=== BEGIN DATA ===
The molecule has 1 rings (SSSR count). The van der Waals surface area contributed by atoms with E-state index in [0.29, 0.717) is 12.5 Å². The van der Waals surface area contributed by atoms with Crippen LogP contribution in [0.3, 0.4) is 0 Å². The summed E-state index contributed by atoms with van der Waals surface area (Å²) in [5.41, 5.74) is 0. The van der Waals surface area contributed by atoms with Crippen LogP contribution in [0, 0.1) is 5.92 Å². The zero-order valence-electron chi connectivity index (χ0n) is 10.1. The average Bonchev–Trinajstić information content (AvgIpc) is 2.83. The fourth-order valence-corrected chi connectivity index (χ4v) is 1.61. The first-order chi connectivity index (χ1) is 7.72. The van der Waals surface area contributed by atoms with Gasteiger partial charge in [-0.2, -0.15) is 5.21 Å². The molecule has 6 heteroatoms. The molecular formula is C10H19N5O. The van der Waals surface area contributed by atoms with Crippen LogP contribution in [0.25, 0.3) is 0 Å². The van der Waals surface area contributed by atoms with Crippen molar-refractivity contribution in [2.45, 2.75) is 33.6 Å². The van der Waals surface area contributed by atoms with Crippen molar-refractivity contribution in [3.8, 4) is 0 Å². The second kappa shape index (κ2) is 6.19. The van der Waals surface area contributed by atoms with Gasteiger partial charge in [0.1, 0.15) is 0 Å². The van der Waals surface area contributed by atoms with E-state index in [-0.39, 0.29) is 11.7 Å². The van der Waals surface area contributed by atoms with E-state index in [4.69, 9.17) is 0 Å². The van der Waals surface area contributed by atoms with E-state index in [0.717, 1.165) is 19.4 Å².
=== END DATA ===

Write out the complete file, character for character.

The molecule has 1 rings (SSSR count). The van der Waals surface area contributed by atoms with E-state index in [0.29, 0.717) is 12.5 Å². The van der Waals surface area contributed by atoms with Crippen LogP contribution in [0.3, 0.4) is 0 Å². The summed E-state index contributed by atoms with van der Waals surface area (Å²) in [5.41, 5.74) is 0. The van der Waals surface area contributed by atoms with Crippen LogP contribution in [0, 0.1) is 5.92 Å². The zero-order valence-electron chi connectivity index (χ0n) is 10.1. The average Bonchev–Trinajstić information content (AvgIpc) is 2.83. The fourth-order valence-corrected chi connectivity index (χ4v) is 1.61. The first-order chi connectivity index (χ1) is 7.72. The van der Waals surface area contributed by atoms with Gasteiger partial charge in [-0.2, -0.15) is 5.21 Å². The molecule has 6 heteroatoms. The molecular formula is C10H19N5O. The van der Waals surface area contributed by atoms with Crippen LogP contribution in [0.25, 0.3) is 0 Å². The van der Waals surface area contributed by atoms with Crippen molar-refractivity contribution in [2.45, 2.75) is 33.6 Å². The van der Waals surface area contributed by atoms with Crippen molar-refractivity contribution in [3.8, 4) is 0 Å². The second kappa shape index (κ2) is 6.19. The van der Waals surface area contributed by atoms with Gasteiger partial charge in [0.1, 0.15) is 0 Å². The van der Waals surface area contributed by atoms with E-state index in [-0.39, 0.29) is 11.7 Å². The van der Waals surface area contributed by atoms with E-state index in [4.69, 9.17) is 0 Å². The van der Waals surface area contributed by atoms with E-state index in [0.717, 1.165) is 19.4 Å².